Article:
Mean ABSITE scores for PGY1 residents rose from 471 to 481 with the institution of BeST Resident, but this change was not statistically significant. Likewise, although mean ABSITE scores for PGY2 residents fell (510 to 495), this difference was not significant. Of note, we were unable to demonstrate a change in ABSITE score related to decreased work hours (Table).

Table Graphic Jump LocationTable. Mean ABSITE Scores by Postgraduate Year

Nineteen residents had unlimited access to BeST Resident and used the program for a mean of 13.62 hours (median, 11.5 hours; range, 0-58.5 hours), completing a mean of 30.31 tutorials (median, 20; range, 0-100). Linear regression analysis of ABSITE score vs total time spent on BeST Resident revealed a best-fit slope of −0.03 ± 0 (r2 = 0.03). Linear regression analysis of ABSITE score vs total tutorials completed on BeST Resident reveals a best-fit slope of 0.00 ± 0.09, (r2 = 0.00). Thus, there was no significant relationship between BeST Resident usage (as measured by time or total tutorials) and ABSITE score.

Nine residents had unlimited access to BeST Resident and had taken the ABSITE in 2004 and 2005, thus allowing evaluation of change in standard score. Changes in these residents' scores ranged from −70 to +137, with a mean of +12.9 standard score points. These residents used BeST Resident a mean of 16.22 hours (median, 10.5 hours; range, 0-58.5 hours) and completed a mean of 35.9 tutorials (median, 15; range, 0-100). Linear regression analysis of change in score vs total time spent on the program revealed a best-fit slope of −0.20 ± 0.1 (r2 = 0.33) (Figure 1). Linear regression analysis of change in score vs total tutorials completed revealed a best-fit slope of −0.34 ± 0.22 (r2 = 0.25) (Figure 2). Thus, there was a negative relationship between BeST Resident usage and change in ABSITE score.

Place holder to copy figure label and caption
Figure 1.

Change in American Board of Surgery In-Training Examination (ABSITE) score vs total time on program.

Graphic Jump Location
Place holder to copy figure label and caption
Figure 2.

Change in American Board of Surgery In-Training Examination (ABSITE) score vs total tutorials.

Graphic Jump Location

The process of learning surgery is long and arduous. It involves the acquisition of cognitive knowledge, judgmental skills, technical skills, and interpersonal skills. With the mandate to decrease the number of hours spent in the hospital by residents, we have become interested in techniques to shift some of this learning to nonwork, out-of-hospital hours. Specifically, cognitive knowledge has historically been an area of surgical learning relegated largely to off-hours time and left to the discretion of the individual resident. Cognitive knowledge thus seems to be a good area to try newer teaching techniques such as a Web-based teaching tool. Such a tool provides a method to access various teaching techniques (readings, video clips, simulated patients, practice tests) outside the confines of the normal work/educational environment and hours yet maintain the ability for faculty to monitor progress in usage.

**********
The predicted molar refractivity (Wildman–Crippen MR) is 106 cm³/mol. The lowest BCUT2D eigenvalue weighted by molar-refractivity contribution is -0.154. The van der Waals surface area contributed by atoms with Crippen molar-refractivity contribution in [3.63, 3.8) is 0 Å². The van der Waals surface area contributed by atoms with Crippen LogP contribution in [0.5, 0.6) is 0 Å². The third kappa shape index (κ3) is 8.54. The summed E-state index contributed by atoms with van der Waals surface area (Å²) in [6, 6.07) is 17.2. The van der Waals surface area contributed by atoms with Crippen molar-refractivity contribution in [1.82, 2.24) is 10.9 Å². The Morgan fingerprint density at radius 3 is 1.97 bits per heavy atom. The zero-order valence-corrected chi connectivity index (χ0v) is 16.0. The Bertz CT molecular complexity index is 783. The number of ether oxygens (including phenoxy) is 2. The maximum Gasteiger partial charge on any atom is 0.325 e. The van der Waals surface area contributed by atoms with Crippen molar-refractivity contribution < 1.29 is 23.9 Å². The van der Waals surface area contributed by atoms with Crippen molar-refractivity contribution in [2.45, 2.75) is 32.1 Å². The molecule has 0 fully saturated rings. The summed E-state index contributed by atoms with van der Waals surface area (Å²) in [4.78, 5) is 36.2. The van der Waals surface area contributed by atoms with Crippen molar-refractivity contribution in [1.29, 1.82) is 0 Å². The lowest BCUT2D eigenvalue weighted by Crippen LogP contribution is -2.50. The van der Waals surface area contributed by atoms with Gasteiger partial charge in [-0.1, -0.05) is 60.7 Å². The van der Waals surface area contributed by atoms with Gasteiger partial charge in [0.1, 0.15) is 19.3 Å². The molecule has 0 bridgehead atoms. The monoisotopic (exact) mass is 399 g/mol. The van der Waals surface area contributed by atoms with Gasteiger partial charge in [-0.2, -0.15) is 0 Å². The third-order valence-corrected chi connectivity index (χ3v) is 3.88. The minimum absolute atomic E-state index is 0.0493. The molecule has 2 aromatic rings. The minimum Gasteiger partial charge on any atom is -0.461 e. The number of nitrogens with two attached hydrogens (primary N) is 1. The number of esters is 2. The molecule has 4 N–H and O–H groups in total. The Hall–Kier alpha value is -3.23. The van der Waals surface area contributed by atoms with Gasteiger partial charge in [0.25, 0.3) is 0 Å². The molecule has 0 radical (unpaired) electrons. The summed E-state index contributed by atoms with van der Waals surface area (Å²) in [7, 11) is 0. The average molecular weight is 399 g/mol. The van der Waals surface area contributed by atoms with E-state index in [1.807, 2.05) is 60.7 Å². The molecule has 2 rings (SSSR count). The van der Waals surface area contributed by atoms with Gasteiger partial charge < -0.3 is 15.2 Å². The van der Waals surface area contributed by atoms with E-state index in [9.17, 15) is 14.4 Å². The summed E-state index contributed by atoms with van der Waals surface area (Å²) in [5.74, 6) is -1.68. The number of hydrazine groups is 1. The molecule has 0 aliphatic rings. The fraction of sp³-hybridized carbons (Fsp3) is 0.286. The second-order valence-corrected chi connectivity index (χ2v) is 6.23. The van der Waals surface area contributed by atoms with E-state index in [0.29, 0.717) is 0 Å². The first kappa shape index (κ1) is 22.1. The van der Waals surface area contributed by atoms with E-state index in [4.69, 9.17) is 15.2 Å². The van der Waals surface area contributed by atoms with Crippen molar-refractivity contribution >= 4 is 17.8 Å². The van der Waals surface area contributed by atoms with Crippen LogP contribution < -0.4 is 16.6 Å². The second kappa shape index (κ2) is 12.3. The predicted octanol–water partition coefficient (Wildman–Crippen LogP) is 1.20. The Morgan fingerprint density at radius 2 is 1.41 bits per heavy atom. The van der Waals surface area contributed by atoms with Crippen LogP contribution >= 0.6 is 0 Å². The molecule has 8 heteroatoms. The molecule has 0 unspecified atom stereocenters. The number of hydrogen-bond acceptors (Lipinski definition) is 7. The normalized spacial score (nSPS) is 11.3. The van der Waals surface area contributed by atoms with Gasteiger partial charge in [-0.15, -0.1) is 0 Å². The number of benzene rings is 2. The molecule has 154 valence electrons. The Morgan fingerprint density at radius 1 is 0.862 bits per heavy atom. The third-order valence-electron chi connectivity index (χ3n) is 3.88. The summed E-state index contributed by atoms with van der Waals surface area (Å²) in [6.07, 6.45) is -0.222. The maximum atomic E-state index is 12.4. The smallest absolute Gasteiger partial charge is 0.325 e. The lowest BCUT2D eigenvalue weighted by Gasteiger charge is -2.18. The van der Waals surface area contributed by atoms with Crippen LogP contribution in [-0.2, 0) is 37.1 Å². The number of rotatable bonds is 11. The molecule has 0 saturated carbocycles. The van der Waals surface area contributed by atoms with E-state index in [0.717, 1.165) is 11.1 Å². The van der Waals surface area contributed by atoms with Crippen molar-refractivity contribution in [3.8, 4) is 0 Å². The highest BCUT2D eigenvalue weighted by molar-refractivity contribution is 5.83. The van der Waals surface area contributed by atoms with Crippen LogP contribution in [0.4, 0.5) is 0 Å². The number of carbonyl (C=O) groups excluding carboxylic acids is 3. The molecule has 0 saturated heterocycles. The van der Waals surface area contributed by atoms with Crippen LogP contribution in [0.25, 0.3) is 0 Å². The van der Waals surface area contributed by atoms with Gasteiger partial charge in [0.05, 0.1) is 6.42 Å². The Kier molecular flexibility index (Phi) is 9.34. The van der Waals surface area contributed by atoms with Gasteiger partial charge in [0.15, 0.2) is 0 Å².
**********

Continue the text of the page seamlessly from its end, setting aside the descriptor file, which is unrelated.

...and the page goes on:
Measuring the acquisition of this knowledge is difficult. Although the ABSITE is certainly an imperfect measure of cognitive knowledge, it is widely used as 1 measure of this acquisition, and it is standardized and reproducible.1 Thus, we chose to use it as our measure of whether a web-based education module would help improve our residents' knowledge base and improve their scores on this examination. We could find no relationship between BeST Resident usage and ABSITE score but did demonstrate a weak negative relationship between such usage and the change in residents' score between PGY1 and PGY2. Of concern is the low level of usage of the program by our residents. Residents stated that they felt that the web-based program was not as comprehensive nor as detailed as textbook review, and thus the majority of residents elected to use textbook review rather than BeST Resident as their primary method of study. Perhaps a different web-based tool would be of more value to our residents, but based on our experience, we cannot presently recommend such educational methods because it is not completely clear whether it is the content or the format of the program that residents found unappealing.

Scores on the ABSITE are commonly used as measures of cognitive knowledge of surgery, and they have been used as a means to evaluate various teaching methods. Previous studies have demonstrated a correlation of ABSITE scores to residents' study habits2 and to programmed reading.3,4 Although some studies have shown a relationship with conference attendance,5,6 others have not.7 Resident-performed preparation and presentation of educational lectures has been shown to improve scores on the Thoracic Surgery in Training Examination,8 reinforcing the concept that it is the individual resident's effort in self-education that most affects performance on the ABSITE. Previous authors have shown improvements in ABSITE score with work-hour limitations9: this was not the case for our residents, whose scores actually decreased following the implementation of work-hour limitations. Finally, we have previously found that residents with a history of poor performance on the ABSITE improved their scores by 50 standard points (half of a standard deviation) following attendance at the Association of Program Directors in Surgery basic science course (C.M.F., unpublished data, 2000). Unfortunately, expense makes this a very limited option.

Several limitations of our study need to be recognized. First, this is a rather small sample to judge the validity of a specific learning tool. A larger, cooperative study would be more reliable in showing the effectiveness of a web-based teaching tool. Second, the actual usage of BeST Resident by our residents was modest. Residents were not threatened with negative action for nonusage and thus were not truly “required” to complete the program or even to try it. Although this may seem an unconventional policy, it is in keeping with the educational philosophy of surgical residency: we provide the tools for education, but the resident must use them. Most of our residents felt that this was not a valuable tool for them, hence the low usage.